if (userItem.Exists == false && userItem.Staged == false)
      {
         if (!userItem.BusinessUnit.Equals("CASE READY BEEF-PORK"))
         {
            maxCount++;
         }
         else
         {
            if (userItem.Reservation == true)
            {
               maxCount++;
            }
         }
      }

      foreach (DFULibrary.DFU systemItem in userItem.SystemDfuList)
      {
         if (systemItem.Exists == false && systemItem.Staged == false)
         {
            bool match = false;
            if (!systemItem.BusinessUnit.Equals("CASE READY BEEF-PORK"))
            {
               foreach (DFULibrary.DFU listItem in systemDFUList)
               {

                  if (systemItem.Product == listItem.Product &&
                     systemItem.Location == listItem.Location &&
                     systemItem.DfuLevel == listItem.DfuLevel &&
                     systemItem.SellingGroup == listItem.SellingGroup &&
                     systemItem.DriverLevelLoc == listItem.DriverLevelLoc)
                  {
                     match = true;
                     break;
                  }
               }
               if (!match)
                  systemDFUList.Add(systemItem);
            }
            else
            {
               if (userItem.Reservation == true)
               {
                  foreach (DFULibrary.DFU listItem in systemDFUList)
                  {
                     if (systemItem.Product == listItem.Product &&
                        systemItem.Location == listItem.Location &&
                        systemItem.DfuLevel == listItem.DfuLevel &&
                        systemItem.SellingGroup == listItem.SellingGroup &&
                        systemItem.DriverLevelLoc == listItem.DriverLevelLoc)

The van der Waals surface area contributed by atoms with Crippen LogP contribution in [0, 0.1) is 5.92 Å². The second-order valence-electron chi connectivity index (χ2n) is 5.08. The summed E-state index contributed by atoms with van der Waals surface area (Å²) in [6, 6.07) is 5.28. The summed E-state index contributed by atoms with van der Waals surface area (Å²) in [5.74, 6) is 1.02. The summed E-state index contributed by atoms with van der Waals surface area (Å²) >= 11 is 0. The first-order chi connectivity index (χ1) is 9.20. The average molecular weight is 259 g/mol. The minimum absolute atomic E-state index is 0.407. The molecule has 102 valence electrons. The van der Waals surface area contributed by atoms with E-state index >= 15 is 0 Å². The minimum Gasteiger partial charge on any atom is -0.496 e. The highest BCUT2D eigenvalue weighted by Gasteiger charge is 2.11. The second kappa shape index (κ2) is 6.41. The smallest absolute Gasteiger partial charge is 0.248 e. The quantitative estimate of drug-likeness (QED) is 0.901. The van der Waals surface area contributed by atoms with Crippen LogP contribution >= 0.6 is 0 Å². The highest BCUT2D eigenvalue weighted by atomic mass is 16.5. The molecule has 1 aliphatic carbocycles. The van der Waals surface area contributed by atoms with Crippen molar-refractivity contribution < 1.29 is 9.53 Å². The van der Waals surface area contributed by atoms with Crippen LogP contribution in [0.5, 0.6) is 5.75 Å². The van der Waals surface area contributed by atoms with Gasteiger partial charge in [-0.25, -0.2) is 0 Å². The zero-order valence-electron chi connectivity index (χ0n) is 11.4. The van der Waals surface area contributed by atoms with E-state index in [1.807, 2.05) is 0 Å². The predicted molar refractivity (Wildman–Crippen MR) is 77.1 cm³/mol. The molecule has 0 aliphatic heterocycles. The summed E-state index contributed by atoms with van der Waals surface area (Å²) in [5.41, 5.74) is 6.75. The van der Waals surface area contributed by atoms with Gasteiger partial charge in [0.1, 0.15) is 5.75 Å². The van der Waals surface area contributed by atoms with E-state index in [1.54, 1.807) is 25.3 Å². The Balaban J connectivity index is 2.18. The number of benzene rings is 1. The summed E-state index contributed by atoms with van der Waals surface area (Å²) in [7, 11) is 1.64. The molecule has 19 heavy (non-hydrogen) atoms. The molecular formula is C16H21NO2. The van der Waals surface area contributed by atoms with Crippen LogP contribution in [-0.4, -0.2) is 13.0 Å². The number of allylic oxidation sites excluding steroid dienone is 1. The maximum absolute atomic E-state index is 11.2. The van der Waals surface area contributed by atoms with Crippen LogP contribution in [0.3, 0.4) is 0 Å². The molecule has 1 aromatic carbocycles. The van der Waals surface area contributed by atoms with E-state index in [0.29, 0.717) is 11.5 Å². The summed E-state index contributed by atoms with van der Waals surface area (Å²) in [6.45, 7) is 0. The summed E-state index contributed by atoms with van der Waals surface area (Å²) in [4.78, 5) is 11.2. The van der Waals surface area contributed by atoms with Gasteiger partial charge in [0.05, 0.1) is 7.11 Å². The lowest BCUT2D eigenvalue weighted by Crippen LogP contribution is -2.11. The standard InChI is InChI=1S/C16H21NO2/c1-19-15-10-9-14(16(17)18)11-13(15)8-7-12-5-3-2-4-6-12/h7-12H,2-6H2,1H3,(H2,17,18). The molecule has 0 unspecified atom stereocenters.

{
                        match = true;
                        break;
                     }
                  }
                  if (!match)
                     systemDFUList.Add(systemItem);
               }
            }
         }
      }
   }
   return maxCount + systemDFUList.Count;
}

After I refactored:

private int GetDfuCount()
{
   Func<DFULibrary.DFU, bool> userDfusToCount =
      x =>
         !x.Exists && !x.Staged &&
         (x.BusinessUnit != "CASE READY BEEF-PORK" || x.Reservation);

   Func<DFULibrary.DFU, bool> sysDfusToCount =
      x =>
         !x.Exists && !x.Staged &&
         (x.BusinessUnit != "CASE READY BEEF-PORK" || x.UserDfu.Reservation);

   int userDfuCount = UserDfuList.Count(userDfusToCount);
   int sysDfuCount = SystemDfuList.Count(sysDfusToCount);

   return userDfuCount + sysDfuCount;
}

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Project Architecture

by October 4, 2008 06:13 AM

I read and loved the series of posts called The Onion Architecture by Jeffrey Palermo. As he put it:

The main premise is that it controls coupling. The fundamental rule is that all code can depend on layers more central, but code cannot depend on layers further out from the core. In other words, all coupling is toward the center. This architecture is unashamedly biased toward object-oriented programming, and it puts objects before all others.